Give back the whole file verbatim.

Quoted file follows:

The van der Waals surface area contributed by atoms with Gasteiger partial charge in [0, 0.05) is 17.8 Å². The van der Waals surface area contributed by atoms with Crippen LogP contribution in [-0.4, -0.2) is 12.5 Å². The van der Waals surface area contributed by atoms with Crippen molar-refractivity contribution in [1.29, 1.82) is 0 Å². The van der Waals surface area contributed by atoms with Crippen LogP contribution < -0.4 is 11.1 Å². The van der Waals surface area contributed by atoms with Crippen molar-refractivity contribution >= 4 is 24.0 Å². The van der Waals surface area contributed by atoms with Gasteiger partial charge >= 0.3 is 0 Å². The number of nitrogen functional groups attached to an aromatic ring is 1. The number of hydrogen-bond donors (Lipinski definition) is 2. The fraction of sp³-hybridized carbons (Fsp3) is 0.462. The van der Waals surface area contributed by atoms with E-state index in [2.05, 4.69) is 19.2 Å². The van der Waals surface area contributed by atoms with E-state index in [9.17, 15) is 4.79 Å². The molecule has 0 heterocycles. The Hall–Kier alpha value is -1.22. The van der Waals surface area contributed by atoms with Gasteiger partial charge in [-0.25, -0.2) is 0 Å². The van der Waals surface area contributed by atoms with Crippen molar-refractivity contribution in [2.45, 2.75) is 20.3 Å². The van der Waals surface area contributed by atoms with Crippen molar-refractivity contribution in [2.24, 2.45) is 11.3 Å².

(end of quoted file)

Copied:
The van der Waals surface area contributed by atoms with Gasteiger partial charge in [0, 0.05) is 17.8 Å². The van der Waals surface area contributed by atoms with Crippen LogP contribution in [-0.4, -0.2) is 12.5 Å². The van der Waals surface area contributed by atoms with Crippen molar-refractivity contribution in [1.29, 1.82) is 0 Å². The van der Waals surface area contributed by atoms with Crippen LogP contribution < -0.4 is 11.1 Å². The van der Waals surface area contributed by atoms with Crippen molar-refractivity contribution >= 4 is 24.0 Å². The van der Waals surface area contributed by atoms with Gasteiger partial charge >= 0.3 is 0 Å². The number of nitrogen functional groups attached to an aromatic ring is 1. The number of hydrogen-bond donors (Lipinski definition) is 2. The fraction of sp³-hybridized carbons (Fsp3) is 0.462. The van der Waals surface area contributed by atoms with E-state index in [2.05, 4.69) is 19.2 Å². The van der Waals surface area contributed by atoms with E-state index in [9.17, 15) is 4.79 Å². The molecule has 0 heterocycles. The Hall–Kier alpha value is -1.22. The van der Waals surface area contributed by atoms with Gasteiger partial charge in [-0.25, -0.2) is 0 Å². The van der Waals surface area contributed by atoms with Crippen molar-refractivity contribution in [2.45, 2.75) is 20.3 Å². The van der Waals surface area contributed by atoms with Crippen molar-refractivity contribution in [2.24, 2.45) is 11.3 Å².